Patheos is publishing a number of essays to mark the 10-year anniversary of 9/11.
Mine begins on the morning after:
On the morning of September 12, 2001, I awoke to the sound of sirens.
My first thought, in bleary half-sleep:“Where am I?”
And then I knew.
I looked around at the pale walls of a high rise hotel on Manhattan’s west side, and remembered that almost 24 hours earlier, on a blindingly beautiful late summer morning, in the start of an otherwise ordinary day, my country and my city had been attacked. I was in a hotel room because it was impossible for me to get home and there was no place else for me to stay.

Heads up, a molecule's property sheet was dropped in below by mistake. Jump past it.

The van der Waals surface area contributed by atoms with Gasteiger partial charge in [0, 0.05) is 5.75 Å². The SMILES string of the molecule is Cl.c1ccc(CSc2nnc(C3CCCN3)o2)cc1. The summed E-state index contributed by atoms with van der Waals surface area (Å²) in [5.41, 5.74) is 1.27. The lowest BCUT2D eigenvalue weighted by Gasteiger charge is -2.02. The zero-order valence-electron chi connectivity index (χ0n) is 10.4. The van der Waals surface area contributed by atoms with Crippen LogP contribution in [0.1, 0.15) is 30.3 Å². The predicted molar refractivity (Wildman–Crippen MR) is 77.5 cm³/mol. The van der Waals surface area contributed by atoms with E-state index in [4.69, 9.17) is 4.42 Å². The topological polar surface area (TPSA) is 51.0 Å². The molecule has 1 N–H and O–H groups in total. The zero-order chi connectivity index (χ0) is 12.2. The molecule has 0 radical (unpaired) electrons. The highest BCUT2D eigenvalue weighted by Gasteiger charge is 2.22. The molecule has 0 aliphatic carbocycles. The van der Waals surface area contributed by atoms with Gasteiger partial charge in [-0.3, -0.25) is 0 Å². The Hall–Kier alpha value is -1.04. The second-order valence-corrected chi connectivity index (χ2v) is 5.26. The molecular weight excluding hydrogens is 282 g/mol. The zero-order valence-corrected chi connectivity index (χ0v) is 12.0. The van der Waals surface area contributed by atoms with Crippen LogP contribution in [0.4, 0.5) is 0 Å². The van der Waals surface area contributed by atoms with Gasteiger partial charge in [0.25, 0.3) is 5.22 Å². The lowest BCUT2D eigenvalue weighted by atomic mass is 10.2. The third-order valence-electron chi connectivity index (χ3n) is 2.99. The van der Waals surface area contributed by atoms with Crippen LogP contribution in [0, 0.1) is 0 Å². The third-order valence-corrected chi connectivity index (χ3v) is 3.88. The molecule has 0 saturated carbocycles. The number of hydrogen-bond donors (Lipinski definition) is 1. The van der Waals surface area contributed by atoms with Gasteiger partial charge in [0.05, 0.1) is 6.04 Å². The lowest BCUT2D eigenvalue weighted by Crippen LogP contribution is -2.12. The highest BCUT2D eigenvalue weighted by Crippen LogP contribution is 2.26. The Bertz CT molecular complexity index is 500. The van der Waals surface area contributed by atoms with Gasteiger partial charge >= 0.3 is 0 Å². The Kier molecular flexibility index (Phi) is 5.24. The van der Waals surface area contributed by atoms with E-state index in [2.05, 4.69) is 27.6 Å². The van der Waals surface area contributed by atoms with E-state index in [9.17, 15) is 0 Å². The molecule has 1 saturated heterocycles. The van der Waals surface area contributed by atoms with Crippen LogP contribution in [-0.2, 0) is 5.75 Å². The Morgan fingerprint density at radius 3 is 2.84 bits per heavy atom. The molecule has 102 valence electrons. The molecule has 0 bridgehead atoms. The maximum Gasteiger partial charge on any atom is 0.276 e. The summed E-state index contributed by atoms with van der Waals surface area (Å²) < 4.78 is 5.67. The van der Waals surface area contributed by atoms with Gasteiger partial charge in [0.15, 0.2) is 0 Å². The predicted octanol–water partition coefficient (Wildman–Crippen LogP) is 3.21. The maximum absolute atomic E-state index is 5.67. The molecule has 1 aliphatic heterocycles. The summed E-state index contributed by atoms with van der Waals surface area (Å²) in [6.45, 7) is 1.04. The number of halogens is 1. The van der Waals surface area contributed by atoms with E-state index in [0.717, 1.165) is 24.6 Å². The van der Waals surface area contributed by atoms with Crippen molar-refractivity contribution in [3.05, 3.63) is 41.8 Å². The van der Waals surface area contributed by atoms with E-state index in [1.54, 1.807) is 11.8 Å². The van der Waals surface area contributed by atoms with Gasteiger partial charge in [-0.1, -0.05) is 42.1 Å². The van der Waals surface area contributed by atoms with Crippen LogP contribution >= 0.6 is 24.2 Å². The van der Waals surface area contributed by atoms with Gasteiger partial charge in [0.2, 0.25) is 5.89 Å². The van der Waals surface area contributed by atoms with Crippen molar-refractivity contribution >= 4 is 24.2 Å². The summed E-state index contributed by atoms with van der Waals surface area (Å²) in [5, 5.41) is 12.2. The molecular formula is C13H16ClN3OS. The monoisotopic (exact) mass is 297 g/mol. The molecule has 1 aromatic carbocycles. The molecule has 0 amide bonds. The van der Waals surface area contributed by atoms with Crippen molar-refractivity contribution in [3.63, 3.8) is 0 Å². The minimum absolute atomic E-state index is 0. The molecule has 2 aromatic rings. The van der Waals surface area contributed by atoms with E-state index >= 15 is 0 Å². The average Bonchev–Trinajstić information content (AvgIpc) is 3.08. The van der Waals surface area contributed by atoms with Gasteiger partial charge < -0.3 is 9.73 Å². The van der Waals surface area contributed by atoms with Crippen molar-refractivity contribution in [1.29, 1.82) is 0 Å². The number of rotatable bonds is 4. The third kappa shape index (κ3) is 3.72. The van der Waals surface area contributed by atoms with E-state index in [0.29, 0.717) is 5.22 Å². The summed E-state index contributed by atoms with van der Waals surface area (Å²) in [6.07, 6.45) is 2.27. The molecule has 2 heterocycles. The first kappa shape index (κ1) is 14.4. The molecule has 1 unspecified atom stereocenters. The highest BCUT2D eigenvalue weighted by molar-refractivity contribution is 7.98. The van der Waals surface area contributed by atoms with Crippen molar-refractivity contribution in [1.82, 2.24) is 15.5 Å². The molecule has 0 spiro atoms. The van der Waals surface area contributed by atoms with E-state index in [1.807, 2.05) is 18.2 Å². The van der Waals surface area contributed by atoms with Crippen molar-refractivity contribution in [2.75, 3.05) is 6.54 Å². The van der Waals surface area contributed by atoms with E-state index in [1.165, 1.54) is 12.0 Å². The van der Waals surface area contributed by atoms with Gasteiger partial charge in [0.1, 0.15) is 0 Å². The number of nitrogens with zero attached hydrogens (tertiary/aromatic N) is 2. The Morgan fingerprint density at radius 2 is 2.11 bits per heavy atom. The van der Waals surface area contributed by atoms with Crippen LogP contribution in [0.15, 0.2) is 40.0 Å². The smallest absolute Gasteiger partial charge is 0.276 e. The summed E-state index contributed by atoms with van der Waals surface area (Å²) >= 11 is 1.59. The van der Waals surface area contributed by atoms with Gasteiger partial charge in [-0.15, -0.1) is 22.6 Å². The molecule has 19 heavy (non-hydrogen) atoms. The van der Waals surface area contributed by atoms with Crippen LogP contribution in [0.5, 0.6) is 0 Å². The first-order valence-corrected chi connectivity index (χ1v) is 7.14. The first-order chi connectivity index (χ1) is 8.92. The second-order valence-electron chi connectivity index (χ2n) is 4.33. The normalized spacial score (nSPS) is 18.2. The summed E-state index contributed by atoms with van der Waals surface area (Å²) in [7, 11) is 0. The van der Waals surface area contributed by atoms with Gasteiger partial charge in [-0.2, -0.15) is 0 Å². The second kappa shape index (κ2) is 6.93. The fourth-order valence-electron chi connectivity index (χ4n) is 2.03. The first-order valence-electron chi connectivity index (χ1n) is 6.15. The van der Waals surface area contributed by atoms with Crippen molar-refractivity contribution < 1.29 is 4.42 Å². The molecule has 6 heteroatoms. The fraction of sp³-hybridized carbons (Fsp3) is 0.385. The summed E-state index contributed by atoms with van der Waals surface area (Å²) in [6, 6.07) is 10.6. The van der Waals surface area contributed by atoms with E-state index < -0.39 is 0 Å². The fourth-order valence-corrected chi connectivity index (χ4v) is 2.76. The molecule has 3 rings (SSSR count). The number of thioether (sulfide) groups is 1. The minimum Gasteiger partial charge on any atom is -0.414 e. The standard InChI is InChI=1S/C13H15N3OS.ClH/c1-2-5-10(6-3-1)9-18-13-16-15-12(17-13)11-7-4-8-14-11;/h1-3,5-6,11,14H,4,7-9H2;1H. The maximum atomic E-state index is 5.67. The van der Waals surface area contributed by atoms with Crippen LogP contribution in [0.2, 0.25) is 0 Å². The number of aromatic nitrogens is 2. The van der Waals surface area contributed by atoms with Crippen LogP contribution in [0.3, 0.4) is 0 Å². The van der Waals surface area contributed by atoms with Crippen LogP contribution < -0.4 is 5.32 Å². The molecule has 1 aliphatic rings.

I climbed out of bed and looked out the window. It was a gorgeous day, just like the one before. On the sidewalk, a dozen or more stories below, there were people heading to work. I saw a few cars moving down below. And then the sirens got louder. An ambulance? A fire truck? The sound grew and then faded. I picked up my watch from the table by the bed. It was just after 7 a.m.